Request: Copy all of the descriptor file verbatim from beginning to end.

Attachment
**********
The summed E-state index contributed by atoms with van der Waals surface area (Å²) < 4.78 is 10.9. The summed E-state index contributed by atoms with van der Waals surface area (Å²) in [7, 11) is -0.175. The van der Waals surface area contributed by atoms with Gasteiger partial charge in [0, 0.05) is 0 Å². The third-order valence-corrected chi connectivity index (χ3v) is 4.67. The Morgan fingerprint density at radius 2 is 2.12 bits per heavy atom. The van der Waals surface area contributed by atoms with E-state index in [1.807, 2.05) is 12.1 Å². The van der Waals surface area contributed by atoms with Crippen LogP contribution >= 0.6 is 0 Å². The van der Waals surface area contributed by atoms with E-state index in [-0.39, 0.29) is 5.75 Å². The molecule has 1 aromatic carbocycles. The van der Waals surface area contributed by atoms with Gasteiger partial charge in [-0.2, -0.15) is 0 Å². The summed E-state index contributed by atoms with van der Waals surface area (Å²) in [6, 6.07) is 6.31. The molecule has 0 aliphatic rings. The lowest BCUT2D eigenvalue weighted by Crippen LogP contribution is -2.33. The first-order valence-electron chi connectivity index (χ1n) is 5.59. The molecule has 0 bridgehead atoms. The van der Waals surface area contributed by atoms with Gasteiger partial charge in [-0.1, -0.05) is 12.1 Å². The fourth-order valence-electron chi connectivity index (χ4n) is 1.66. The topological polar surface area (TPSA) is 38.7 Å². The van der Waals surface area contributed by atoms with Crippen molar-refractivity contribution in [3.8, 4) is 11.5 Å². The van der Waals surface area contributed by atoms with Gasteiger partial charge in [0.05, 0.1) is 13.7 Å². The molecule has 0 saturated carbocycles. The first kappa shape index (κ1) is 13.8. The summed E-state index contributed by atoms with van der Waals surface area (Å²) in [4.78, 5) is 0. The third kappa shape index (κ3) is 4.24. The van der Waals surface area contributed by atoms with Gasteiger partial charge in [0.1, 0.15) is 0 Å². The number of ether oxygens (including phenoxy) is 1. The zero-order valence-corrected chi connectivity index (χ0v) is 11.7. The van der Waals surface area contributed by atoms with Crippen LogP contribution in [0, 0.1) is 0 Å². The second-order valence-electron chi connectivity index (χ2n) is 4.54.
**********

The summed E-state index contributed by atoms with van der Waals surface area (Å²) < 4.78 is 10.9. The summed E-state index contributed by atoms with van der Waals surface area (Å²) in [7, 11) is -0.175. The van der Waals surface area contributed by atoms with Gasteiger partial charge in [0, 0.05) is 0 Å². The third-order valence-corrected chi connectivity index (χ3v) is 4.67. The Morgan fingerprint density at radius 2 is 2.12 bits per heavy atom. The van der Waals surface area contributed by atoms with E-state index in [1.807, 2.05) is 12.1 Å². The van der Waals surface area contributed by atoms with Crippen LogP contribution >= 0.6 is 0 Å². The van der Waals surface area contributed by atoms with E-state index in [-0.39, 0.29) is 5.75 Å². The molecule has 1 aromatic carbocycles. The van der Waals surface area contributed by atoms with Gasteiger partial charge in [-0.2, -0.15) is 0 Å². The summed E-state index contributed by atoms with van der Waals surface area (Å²) in [6, 6.07) is 6.31. The molecule has 0 aliphatic rings. The lowest BCUT2D eigenvalue weighted by Crippen LogP contribution is -2.33. The first-order valence-electron chi connectivity index (χ1n) is 5.59. The molecule has 0 bridgehead atoms. The van der Waals surface area contributed by atoms with Gasteiger partial charge in [-0.1, -0.05) is 12.1 Å². The fourth-order valence-electron chi connectivity index (χ4n) is 1.66. The topological polar surface area (TPSA) is 38.7 Å². The van der Waals surface area contributed by atoms with Crippen molar-refractivity contribution in [3.8, 4) is 11.5 Å². The van der Waals surface area contributed by atoms with Gasteiger partial charge in [0.05, 0.1) is 13.7 Å². The molecule has 0 saturated carbocycles. The first kappa shape index (κ1) is 13.8. The summed E-state index contributed by atoms with van der Waals surface area (Å²) in [4.78, 5) is 0. The third kappa shape index (κ3) is 4.24. The van der Waals surface area contributed by atoms with Gasteiger partial charge in [0.1, 0.15) is 0 Å². The number of ether oxygens (including phenoxy) is 1. The zero-order valence-corrected chi connectivity index (χ0v) is 11.7. The van der Waals surface area contributed by atoms with Crippen LogP contribution in [0, 0.1) is 0 Å². The second-order valence-electron chi connectivity index (χ2n) is 4.54.